Some cool Linux tips/tricks

Jack Wallen
May 14, 2010
Updated • Dec 5, 2012

It's Friday and that means we're all ready for the weekend. But that also means we're ready for some fun. Because of that I thought it would be fitting to do an article on some of the cooler Linux tips and tricks that I have come across over the years. This article will be a bit of mish-mash of topics...but well worth the read. So, without further adieu, let's cry havoc and let loose the dogs of war!

Collaborate with the screen command

Let's say you and your co-worker are both working on debugging an application and your partner has run into a snag. Instead of having to march back and forth between offices, or leaving the comfort of your own chair (you lazy thing), you can log onto your co-workers machine and collaborate! Here's how it works. Both machines will be Linux machines and both will have ssh accessibility. If you need to help your co-worker out follow these steps:

  1. Secure shell into your friends machine...the only catch is, you have to log on with his username/password.
  2. Issue the command screen -s NAME Where NAME is any name you want.

Now your co-worker has to open up a terminal window and issue the command screen -x NAME Where NAME is the same name you used in your command. Now whenever either of you type in your screen both of you will see what is going on at the same time.

To detach yourself from this session you have to hit <Ctrl>a and then d. That means hold down <Ctrl>, hit a, and then hit d. You will be released from the session.

Execute files as programs in GNOME

Say you have that killer bash script you use for something tucked away in your home directory. You can run that script by open up a terminal window and issuing the command to run the script, can set up Nautilus so that files can be run with a simple double click. Now, use caution with this, because it can open up security issues. But if you know you are safe (are you ever really safe?) you can set this feature.

To set this up open up Nautilus to the directory that will house the script and then right-click the script and select Properties. In this new window click on the Permission tab and then check the box for Execute. Close the Properties window and then, back in Nautilus, double click that script and see what should execute.

Double your copy/paste pleasure

You have have heard me mention before how Linux has a cool way to copy paste. You simply highlight what you want to copy with the left mouse button (click and drag to select) and then click the middle mouse button to paste. But did you know that form of copy/paste does not effect the traditional <Ctrl>c/<Ctrl>v? That's right. So effectively you have a primary and secondary buffer for copy/paste. You can highlight section A with the left mouse button drag/highlight method and then copy section B with the standard <Ctrl>c method. Now you two different pieces of text to paste - one with the middle mouse button and the other with <Ctrl>v! Sweet.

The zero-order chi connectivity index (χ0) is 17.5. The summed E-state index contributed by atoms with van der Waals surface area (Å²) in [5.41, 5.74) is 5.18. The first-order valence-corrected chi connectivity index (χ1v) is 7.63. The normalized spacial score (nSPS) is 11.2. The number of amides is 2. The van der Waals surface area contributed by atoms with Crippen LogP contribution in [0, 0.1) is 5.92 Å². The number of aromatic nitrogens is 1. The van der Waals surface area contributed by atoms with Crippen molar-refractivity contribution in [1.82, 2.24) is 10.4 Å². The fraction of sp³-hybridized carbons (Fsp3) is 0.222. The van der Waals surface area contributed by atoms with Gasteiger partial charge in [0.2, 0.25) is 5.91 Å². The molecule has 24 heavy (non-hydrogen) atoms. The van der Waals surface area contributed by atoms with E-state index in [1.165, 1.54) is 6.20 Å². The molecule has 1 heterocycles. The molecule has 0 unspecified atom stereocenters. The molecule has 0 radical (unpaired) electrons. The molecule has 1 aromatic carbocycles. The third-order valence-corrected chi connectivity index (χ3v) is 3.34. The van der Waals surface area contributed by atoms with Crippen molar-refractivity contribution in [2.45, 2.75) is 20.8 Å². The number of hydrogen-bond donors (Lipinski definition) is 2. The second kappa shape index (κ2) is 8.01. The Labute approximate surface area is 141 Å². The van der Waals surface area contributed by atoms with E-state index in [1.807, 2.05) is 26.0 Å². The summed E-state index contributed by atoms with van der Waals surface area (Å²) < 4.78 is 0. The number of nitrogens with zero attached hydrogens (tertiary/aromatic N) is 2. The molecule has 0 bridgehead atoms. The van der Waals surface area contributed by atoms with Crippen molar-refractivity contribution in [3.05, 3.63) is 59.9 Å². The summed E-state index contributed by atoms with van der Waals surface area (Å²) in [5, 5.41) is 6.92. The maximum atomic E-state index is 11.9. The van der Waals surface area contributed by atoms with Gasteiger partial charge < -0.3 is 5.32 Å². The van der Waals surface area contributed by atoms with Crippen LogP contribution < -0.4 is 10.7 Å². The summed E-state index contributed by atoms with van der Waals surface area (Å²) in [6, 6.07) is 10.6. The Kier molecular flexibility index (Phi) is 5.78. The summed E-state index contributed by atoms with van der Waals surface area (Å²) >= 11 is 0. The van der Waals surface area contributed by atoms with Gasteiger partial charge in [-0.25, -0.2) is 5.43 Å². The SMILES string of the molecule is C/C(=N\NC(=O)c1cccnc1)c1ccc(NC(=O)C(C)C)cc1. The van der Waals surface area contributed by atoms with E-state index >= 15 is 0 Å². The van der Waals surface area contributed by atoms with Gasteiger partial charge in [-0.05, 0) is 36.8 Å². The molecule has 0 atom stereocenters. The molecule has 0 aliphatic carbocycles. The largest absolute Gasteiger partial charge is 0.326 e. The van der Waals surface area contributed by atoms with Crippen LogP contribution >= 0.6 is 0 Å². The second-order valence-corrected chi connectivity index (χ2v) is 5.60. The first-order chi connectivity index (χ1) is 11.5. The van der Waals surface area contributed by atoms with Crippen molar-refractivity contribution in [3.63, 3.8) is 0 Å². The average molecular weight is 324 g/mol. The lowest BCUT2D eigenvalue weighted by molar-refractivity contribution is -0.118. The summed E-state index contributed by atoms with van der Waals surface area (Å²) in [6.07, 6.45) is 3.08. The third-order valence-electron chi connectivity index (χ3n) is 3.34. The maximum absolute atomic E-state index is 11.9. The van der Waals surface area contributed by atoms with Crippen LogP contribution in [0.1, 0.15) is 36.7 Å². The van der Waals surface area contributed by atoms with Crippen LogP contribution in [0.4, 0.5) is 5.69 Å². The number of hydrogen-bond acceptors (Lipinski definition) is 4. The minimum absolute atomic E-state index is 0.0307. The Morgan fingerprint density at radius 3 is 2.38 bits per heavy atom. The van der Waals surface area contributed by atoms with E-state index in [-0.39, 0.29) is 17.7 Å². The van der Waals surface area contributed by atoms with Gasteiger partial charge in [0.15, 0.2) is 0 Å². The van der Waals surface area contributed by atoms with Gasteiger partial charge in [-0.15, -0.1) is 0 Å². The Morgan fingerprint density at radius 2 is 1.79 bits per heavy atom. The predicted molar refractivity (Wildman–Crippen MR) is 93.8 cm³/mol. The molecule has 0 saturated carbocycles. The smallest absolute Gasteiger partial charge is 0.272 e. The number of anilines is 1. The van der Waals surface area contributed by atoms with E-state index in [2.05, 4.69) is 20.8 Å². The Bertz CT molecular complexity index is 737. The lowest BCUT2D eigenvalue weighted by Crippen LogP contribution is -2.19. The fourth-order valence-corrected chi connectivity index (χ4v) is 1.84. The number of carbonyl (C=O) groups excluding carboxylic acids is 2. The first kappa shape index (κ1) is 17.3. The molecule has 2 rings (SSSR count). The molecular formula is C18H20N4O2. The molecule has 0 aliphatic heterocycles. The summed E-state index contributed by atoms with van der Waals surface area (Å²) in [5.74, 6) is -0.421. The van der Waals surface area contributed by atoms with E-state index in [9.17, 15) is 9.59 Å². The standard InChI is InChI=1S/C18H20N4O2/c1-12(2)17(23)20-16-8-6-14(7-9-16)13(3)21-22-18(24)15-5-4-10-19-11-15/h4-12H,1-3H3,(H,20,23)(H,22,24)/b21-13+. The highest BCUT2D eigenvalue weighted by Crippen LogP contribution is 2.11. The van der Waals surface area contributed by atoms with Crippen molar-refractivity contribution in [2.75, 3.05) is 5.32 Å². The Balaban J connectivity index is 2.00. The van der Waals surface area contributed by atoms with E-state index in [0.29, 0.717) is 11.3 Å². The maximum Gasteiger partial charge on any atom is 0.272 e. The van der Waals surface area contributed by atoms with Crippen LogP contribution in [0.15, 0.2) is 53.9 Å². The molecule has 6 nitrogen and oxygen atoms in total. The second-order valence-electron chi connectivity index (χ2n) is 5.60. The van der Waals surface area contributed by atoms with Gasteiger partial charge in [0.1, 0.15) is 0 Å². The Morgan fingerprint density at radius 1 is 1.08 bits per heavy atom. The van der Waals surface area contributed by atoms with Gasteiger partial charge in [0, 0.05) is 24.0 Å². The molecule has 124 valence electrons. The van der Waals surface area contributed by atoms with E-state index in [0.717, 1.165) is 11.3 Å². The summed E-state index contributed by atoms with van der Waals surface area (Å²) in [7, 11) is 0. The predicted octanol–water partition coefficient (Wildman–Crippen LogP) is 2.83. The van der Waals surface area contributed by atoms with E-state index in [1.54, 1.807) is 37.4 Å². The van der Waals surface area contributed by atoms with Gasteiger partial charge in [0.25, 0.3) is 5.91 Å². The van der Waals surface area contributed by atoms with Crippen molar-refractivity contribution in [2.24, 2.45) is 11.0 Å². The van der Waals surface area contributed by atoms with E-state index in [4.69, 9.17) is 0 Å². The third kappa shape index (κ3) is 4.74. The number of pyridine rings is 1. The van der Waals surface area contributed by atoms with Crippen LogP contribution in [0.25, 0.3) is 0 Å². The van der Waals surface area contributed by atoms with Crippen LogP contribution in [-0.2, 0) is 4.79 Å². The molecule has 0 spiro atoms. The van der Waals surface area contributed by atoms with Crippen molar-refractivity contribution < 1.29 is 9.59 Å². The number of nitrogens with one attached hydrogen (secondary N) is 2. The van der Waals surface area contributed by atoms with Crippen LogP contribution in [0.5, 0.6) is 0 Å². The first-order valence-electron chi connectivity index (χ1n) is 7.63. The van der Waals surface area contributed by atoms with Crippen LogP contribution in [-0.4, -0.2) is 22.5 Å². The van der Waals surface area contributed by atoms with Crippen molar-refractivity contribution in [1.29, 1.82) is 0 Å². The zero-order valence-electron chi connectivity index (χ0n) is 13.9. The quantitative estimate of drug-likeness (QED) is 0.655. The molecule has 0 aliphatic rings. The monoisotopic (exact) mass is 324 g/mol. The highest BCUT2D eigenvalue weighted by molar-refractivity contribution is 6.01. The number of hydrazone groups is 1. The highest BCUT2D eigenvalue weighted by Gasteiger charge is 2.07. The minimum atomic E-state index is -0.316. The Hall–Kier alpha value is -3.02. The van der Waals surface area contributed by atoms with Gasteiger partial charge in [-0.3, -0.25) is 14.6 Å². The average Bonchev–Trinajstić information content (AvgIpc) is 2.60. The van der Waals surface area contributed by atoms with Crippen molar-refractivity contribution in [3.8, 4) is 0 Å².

Final thoughts

There's your fun friday Linux tricks. Now, go out and enjoy the weekend! Or just sit at home and continue to rock away on your Linux box.


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  1. pb said on June 13, 2012 at 6:35 pm

    Password apart, I like the ssh one. But I’ve bumped into this while looking for Nautilus tricks in particular, but there’s none here! So I made one:

  2. Lava Kafle said on May 28, 2010 at 12:27 pm

    nice teachings thanks

  3. Shocky said on May 17, 2010 at 8:07 pm

    Concerning the screen tip, you can do the same thing for graphical programs using vnc. The remote user just has to start a vnc server session, assign a password (doesn’t have to be their login password), and give you the coordinates. Then you can both connect. You even each get your own mouse pointer.

  4. Anonymous said on May 17, 2010 at 6:09 pm

    “Execute files as programs in GNOME”

    First of all, nautilus is not limited to Gnome, I am using KDE, and can run nautilus just fine!

    Secondly, if you have already created a “killer bash script”, you would have already set the execute bit in bash by issuing the command:

    chmod +x filename

    This would allow you to issue the command as “./filename” (In the current directory) or “/path/filename” rather than having to use “bash filename”, or “bash /path/filename”.

    Setting the execute bit in nautilus would only be needed if the execute bit had not been set in bash. By setting it in nautilus, you are setting the execute bit on the file itself, as in the command above. Cool Linux tips/tricks? No, this is bash 101!.

  5. Anonymous said on May 17, 2010 at 11:39 am

    How many weeks or days have you been using Linux, Jack ?

    The way that you describe using the “screen” command is totally out of scope here, since Linux provides a direct method for remote chat with the command “talk”. No need to login and whatnot, works remotely and all.

  6. Douglas said on May 17, 2010 at 10:56 am

    Forget about the password/key-sharing. You can share screen-session across users, provided that your version of screen is compiled with multiuser-support.

  7. kaddy said on May 17, 2010 at 5:12 am

    I was just about to post the same thing that Slarti said…. I found also that it has to be -S and not -s

    can the author of this page please fix the command

  8. Slarti said on May 17, 2010 at 3:29 am

    According to the man page for screen, that should be a CAPITAL -S, not a lowercase -s.

  9. Backpacker said on May 17, 2010 at 2:02 am

    “without further adieu” … um, that would be “without further ado”, but maybe your version is better. :-)

  10. GUEST said on May 15, 2010 at 10:44 am

    > the only catch is, you have to log on with his username/password

    No you don’t. The friend adds your public key to their .ssh/authorized_keys file, and removes it again later.

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